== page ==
Maryland Businesses Get Their Stake in Emergency Response
By: Kathy Snyder, President/CEO, Maryland Chamber of Commerce
Patrick Donoho, President, Maryland Retailers Association
Jock Menzies, President, American Logistics Aid Network
Oliver R. Davidson, Senior Advisor, Business Civic Leadership Center
Many heartwarming stories start with an urgent late night call asking for help. A personal connection combined with the ability and desire to help our neighbors can produce positive results even in unfortunate circumstances.
In Maryland, this scenario played out when the Maryland Emergency Management Agency (MEMA) called business leaders because an emergency shelter established in summer 2011 for Hurricane Irene had an unanticipated need. Drawing on prior relationships, MEMA contacted the Maryland Retailers Association (MRA) to arrange meals for an emergency shelter housing 2,500 evacuees from Ocean City. “This relationship allowed MEMA to reach hundreds of retailers with one phone call,” said Patrick Donoho, president of MRA. A single point of contact for MEMA and the private sector is vital to quick response and coordinated efforts between the public and private sectors. MRA was able to reach out to all its grocers directly and quickly identify a company that was willing and able to respond to the request.
The successful outcome was possible because MEMA and the business community had a working relationship developed over several months. The meeting establishing this collaboration was hosted by MEMA with leadership by The American Logistics Aid Network (ALAN), the U.S. Chamber of Commerce Business Civic Leadership Center (BCLC), and support by the Maryland Long Term Recovery Task Force, the Federal Emergency Management Agency’s Private Sector Office, and the Association of Contingency Planners, Maryland Chapter.
The participants established an informal Maryland business emergency network. Emergency situation information and preparedness tips are circulated among business members to raise awareness to stimulate emergency planning and mitigation actions to reduce possible losses. In addition, business members are invited to join the Maryland Long Term Recovery Task Force, a collaborative effort of MEMA and the Maryland Voluntary Organizations Active in Disasters (MD VOAD).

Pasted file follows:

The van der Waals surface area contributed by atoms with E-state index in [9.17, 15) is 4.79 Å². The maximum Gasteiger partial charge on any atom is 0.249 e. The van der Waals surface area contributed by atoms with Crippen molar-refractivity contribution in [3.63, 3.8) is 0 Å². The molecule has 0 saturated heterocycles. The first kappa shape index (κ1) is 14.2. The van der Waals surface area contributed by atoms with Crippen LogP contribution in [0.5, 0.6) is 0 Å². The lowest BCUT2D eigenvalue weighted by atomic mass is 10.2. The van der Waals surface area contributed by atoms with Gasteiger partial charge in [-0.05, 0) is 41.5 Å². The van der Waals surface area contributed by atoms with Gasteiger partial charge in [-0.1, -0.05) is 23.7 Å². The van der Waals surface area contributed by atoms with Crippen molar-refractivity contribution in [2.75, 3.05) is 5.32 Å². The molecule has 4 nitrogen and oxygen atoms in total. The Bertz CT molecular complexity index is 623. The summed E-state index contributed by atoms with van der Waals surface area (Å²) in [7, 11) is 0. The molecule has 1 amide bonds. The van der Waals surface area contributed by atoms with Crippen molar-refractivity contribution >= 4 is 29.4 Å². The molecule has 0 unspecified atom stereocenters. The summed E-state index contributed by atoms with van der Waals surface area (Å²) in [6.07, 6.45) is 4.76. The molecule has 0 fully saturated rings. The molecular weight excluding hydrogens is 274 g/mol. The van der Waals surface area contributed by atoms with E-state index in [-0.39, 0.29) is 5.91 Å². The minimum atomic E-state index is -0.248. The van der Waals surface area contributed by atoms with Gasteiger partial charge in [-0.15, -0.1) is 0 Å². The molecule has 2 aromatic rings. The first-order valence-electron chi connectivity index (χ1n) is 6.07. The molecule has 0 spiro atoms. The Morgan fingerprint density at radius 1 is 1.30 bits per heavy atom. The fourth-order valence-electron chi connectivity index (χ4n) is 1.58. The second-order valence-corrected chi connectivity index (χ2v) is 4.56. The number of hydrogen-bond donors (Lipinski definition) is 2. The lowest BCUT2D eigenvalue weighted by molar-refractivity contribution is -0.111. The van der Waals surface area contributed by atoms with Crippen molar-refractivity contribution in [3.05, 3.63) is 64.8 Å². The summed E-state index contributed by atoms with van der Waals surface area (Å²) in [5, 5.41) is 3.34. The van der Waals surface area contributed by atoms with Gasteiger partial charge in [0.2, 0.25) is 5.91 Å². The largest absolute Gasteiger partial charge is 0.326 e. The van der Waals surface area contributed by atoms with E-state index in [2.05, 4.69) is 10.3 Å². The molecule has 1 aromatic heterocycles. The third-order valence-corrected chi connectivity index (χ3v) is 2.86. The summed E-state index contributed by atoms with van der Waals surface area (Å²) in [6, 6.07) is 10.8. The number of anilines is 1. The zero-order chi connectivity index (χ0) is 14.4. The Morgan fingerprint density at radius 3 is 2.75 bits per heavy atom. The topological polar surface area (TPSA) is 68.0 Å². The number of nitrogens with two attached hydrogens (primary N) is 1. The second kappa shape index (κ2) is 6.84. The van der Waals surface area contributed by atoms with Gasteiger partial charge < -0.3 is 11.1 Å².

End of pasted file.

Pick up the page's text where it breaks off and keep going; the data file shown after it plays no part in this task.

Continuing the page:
Kathy Snyder, president/CEO of the Maryland Chamber of Commerce, said “Chambers of Commerce have members from all industries, and this network can be very valuable during and following disasters. In anticipation of Hurricane Irene, the Maryland Chamber utilized its new relationship with MEMA by sharing with its members statewide, including 50 local chambers of commerce, specific service or product needs. Commercial real estate firms reviewed available sites for parking of tractor trailers. HVAC, heavy machinery, and other service companies were provided information about who to contact to offer assistance. For the most part, these were new leads for MEMA to pursue.”
The state chamber also collected cell phone numbers of local chamber executives in the areas predicted to suffer the most when the hurricane made landfall. This expanded the state chamber’s network of resources and provided a feedback mechanism for local chambers to share member needs following the event. While none needed assistance due to the relatively limited damage from this particular storm, the relationship was established to be ready and available to help.
Jock Menzies, president of ALAN and chairman of Maryland’s The Terminal Corporation, explained his interest. “I was chair of the Central Maryland Red Cross when Hurricane Isabel came through and, I drew heavily on my connections to meet pressing needs. When ALAN was established following Hurricane Katrina, I got involved because I knew businesses want to help with community needs. It is our people, markets, and capacity that are impacted, and we need them all back online to revive the economy. In preparation or Irene, ALAN identified needed resources in Maryland as well as in New England states, drawing on local networks. Integrating the private sector into the situation and making it aware of potential needs allows companies to better respond to specific requests, opening a window to possibly unseen resources.”
“Businesses are an integral component in disaster preparedness, response and recovery”, said Richard G. Muth, executive director of MEMA. Regardless of the industry to which they cater, businesses are at the hub of any local city, town, or community. The services and products they provide help communities withstand a critical event and recover so much more quickly after disaster strikes.
Muth believes so strongly in this idea that in 2011 he created a Business Operations Concept (BOC) for Maryland as an initial means for MEMA to enter into agreements with businesses that can assist during critical events. In early 2012, he is formally establishing an Office of Resiliency designed to work with communities statewide to build resiliency. Muth explained, “During a disaster and while government is focused on restoring critical infrastructure to prestorm readiness, local businesses have the ability to empower people to come together—neighbor helping neighbor— providing community resiliency and restoring a sense of normalcy to their community. I cannot underscore enough how vital businesses are to successfully mitigating any disaster.”
[Editor's note: This article is part of The Role of Business in Disaster Response report.]